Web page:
I put out a feeler on Facebook asking if anyone would be interested in an online space to discuss books. The response was overwhelming! Thus, in the midst of a 2 am night shift lunch break, the Shelf Care Book Club was born. (It actually took us six years to name our book club. For the longest time we were simply just “Book Club”).

The early months of our book club were comprised of just a few coworkers and friends outside of work. Since then we have grown to a group of 471 members. 

While not every one is engaged all the time, we have a solid group of about 30 people who actively participate in discussions. A lot of them are current and former nurses, respiratory therapists, physician assistants, nurse practitioners, and physicians that I have worked with, but a great deal are also friends of friends who have been added along the way. 

 

In the midst of a 2 am night shift lunch break, the Shelf Care Book Club was born.

 

How to promote engagement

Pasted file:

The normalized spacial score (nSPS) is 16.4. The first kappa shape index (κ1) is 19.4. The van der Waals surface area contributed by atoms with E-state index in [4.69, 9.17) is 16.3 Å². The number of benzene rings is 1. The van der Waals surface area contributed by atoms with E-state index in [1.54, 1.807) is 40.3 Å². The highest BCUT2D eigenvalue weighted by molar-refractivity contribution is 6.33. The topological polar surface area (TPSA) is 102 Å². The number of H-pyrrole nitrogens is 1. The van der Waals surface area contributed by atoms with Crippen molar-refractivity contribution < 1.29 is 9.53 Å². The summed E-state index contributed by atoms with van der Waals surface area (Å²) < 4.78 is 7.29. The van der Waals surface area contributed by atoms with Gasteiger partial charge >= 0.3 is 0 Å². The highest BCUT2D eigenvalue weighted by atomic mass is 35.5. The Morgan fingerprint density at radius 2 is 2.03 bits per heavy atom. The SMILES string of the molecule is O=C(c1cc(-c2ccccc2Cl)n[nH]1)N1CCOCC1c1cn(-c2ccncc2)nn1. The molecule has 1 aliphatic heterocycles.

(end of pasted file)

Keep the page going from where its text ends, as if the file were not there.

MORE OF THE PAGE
I initially was worried people would lose interest after a while, but I’ve found a few key actions that allow me to keep things fresh and fun.

 

Make It Low-Stress (no deadlines!)

Nurses are busy. Our schedules are crazy and ever-changing and sometimes that makes it hard to plan for a regular monthly event on one specific night. Additionally, between the stresses of work and home life, not everyone can commit to reading a book in a certain time period. 

To overcome this, I’ve found that utilizing a Facebook album of all our book club picks is super helpful. Each month, I:

 

  • Create a poll with five or six potential books for that month